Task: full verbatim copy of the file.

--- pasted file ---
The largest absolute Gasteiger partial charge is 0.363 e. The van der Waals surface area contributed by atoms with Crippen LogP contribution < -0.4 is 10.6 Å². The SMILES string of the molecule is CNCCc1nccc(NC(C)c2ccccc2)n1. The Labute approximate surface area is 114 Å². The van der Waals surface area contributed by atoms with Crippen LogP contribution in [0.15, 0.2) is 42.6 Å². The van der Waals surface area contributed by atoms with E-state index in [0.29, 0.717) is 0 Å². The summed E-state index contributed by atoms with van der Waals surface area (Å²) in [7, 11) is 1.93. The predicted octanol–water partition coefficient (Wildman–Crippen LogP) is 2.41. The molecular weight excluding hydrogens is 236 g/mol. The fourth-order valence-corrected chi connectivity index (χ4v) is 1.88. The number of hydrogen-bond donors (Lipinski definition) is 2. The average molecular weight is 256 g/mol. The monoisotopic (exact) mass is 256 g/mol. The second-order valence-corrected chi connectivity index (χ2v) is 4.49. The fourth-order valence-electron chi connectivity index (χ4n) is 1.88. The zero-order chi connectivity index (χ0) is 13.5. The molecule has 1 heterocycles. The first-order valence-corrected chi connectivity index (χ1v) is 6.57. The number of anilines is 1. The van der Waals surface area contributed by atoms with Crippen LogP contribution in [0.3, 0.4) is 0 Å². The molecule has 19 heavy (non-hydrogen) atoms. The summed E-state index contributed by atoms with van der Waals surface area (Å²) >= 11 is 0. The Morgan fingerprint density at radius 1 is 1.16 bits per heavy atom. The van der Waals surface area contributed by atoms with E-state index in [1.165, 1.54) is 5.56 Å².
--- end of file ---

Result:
The largest absolute Gasteiger partial charge is 0.363 e. The van der Waals surface area contributed by atoms with Crippen LogP contribution < -0.4 is 10.6 Å². The SMILES string of the molecule is CNCCc1nccc(NC(C)c2ccccc2)n1. The Labute approximate surface area is 114 Å². The van der Waals surface area contributed by atoms with Crippen LogP contribution in [0.15, 0.2) is 42.6 Å². The van der Waals surface area contributed by atoms with E-state index in [0.29, 0.717) is 0 Å². The summed E-state index contributed by atoms with van der Waals surface area (Å²) in [7, 11) is 1.93. The predicted octanol–water partition coefficient (Wildman–Crippen LogP) is 2.41. The molecular weight excluding hydrogens is 236 g/mol. The fourth-order valence-corrected chi connectivity index (χ4v) is 1.88. The number of hydrogen-bond donors (Lipinski definition) is 2. The average molecular weight is 256 g/mol. The monoisotopic (exact) mass is 256 g/mol. The second-order valence-corrected chi connectivity index (χ2v) is 4.49. The fourth-order valence-electron chi connectivity index (χ4n) is 1.88. The zero-order chi connectivity index (χ0) is 13.5. The molecule has 1 heterocycles. The first-order valence-corrected chi connectivity index (χ1v) is 6.57. The number of anilines is 1. The van der Waals surface area contributed by atoms with Crippen LogP contribution in [0.3, 0.4) is 0 Å². The molecule has 19 heavy (non-hydrogen) atoms. The summed E-state index contributed by atoms with van der Waals surface area (Å²) >= 11 is 0. The Morgan fingerprint density at radius 1 is 1.16 bits per heavy atom. The van der Waals surface area contributed by atoms with E-state index in [1.165, 1.54) is 5.56 Å².